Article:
Understanding Collection Group Queries in Cloud Firestore

Hey, there Firebase developers. Did you hear the exciting news? Last month at Google I/O, we announced support for collection group queries in Cloud Firestore! Let’s dig into this new feature a little more, and see if we answer some of your burning questions…


Q: So, what are collection group queries and why should I care?

In Cloud Firestore, your data is divided up into documents and collections. Documents often point to subcollections that contain other documents, like in this example, where each restaurant document contains a subcollection with all the reviews of that restaurant.

In the past, you could query for documents within a single collection. But querying for documents across multiple collections wasn’t possible. So, for instance, I could search for all reviews for Tony’s Tacos, sorted by score, because those are in a single subcollection.

] But if I wanted to find reviews for all restaurants where I was the author, that wasn’t possible before because that query would span multiple reviews collections.

But with collection group queries, you’re now able to query for documents across a collection group; that is, several collections that all have the same name. So I can now search for all the reviews I’ve written, even if they’re in different collections.

Q: Great! So how do I use them?

The most important step in using a collection group query is enabling the index that allows you to run a query in the first place. Continuing our example, if we want to find all reviews that a particular person has written, we would tell Cloud Firestore, “Go index every author field in every single reviews collection as if it were one giant collection.”

You can do this manually by going to the Firebase Console, selecting the “Index” tab for Cloud Firestore, going to the “Single Field” section, clicking the “Add exemption” button, specifying you want to create an exemption for the “reviews” collection with the “author” field and a “collection group” scope, and then enabling ascending and/or descending indexes. ](https://3.bp.blogspot.com/-i1L5Qc-C0Fo/XQqmTUQvhRI/AAAAAAAADoc/_6asA5NtaxsOj76dBx9-rctGNajPFBvfACLcBGAs/s1600/4.png)

But that’s a lot of steps, and I tend to be pretty lazy. So, instead, I like enabling collection group indexes the same way I enable composite indexes. First, I’ll write the code for the collection group query I want to use and attempt to run it. For example, here’s some sample code I might write to search for all reviews where I’m the author.

const myUserId = firebase.auth().currentUser.uid;
const myReviews = firebase.firestore().collectionGroup('reviews');
  .where('author', '==', myUserId);
myReviews.get().then(function (querySnapshot) {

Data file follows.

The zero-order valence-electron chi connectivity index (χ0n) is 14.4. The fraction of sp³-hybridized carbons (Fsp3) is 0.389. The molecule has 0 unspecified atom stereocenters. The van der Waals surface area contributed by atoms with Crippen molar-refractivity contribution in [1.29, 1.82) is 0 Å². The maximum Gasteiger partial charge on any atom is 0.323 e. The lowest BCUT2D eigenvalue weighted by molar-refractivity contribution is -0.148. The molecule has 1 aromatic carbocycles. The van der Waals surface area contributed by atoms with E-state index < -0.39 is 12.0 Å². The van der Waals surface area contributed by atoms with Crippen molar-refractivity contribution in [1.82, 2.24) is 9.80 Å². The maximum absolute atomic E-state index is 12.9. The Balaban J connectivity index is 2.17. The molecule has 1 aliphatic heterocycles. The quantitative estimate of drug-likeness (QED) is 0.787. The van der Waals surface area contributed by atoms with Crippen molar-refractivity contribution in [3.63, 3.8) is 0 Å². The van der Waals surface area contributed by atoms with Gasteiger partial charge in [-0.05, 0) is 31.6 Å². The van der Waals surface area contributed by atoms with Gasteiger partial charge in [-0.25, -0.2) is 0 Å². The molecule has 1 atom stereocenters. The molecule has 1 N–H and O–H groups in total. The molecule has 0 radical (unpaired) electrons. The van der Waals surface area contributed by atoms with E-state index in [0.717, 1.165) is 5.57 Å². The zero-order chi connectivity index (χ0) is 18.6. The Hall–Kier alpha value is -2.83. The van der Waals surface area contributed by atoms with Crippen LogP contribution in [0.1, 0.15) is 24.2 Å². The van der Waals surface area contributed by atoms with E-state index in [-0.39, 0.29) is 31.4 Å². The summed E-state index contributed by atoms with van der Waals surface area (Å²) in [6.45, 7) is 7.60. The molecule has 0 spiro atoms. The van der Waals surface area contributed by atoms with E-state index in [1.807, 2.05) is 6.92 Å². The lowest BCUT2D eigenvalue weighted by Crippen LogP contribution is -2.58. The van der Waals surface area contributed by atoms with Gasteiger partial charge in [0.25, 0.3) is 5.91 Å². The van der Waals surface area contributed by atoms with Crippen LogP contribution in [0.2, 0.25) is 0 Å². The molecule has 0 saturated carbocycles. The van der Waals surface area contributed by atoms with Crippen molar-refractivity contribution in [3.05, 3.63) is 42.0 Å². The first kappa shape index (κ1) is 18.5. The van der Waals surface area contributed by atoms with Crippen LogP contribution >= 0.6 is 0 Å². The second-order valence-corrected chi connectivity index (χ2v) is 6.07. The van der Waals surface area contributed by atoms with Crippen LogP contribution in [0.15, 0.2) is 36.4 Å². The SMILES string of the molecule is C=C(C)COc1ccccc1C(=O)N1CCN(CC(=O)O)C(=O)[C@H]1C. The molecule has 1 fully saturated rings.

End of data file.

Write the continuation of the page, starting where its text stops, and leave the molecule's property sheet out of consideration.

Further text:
// Do something with these reviews! 

Notice that I’m specifying a collectionGroup() for my query instead of a collection or document.

When I run this code, the client SDK will give me an error message, because the collection group index hasn’t been created yet. But along with this error message is a URL I can follow to fix it.

Following that URL will take me directly to the console, with my collection group index ready to be created.

Once that index has been created, I can go ahead and re-run my query, and it will find all reviews where I’m the author.

If I wanted to search by another field (like rating), I would need to create a separate index with the rating field path instead of the author field.

Q: Any gotchas I need to watch out for?

Why, yes! There are three things you should watch out for.

First, remember that collection group queries search across all collections with the same name (e.g., reviews), no matter where they appear in my database. If, for instance, I decided to expand into the food delivery service and let users write reviews for my couriers, then suddenly my collection group query would return reviews both for restaurants and for couriers in the same query.

This is (probably) not what I want, so the best thing to do would be to make sure that collections have different names if they contain different objects. For example, I would probably want to rename my courier review collections something like courier_reviews.

If it’s too late to do that, the second best thing would be to add something like an isCourier Boolean field to each document and then limit your queries based on that.

Second, you need to set up special security rules to support queries. You might think in my example that if I had a security rule like this: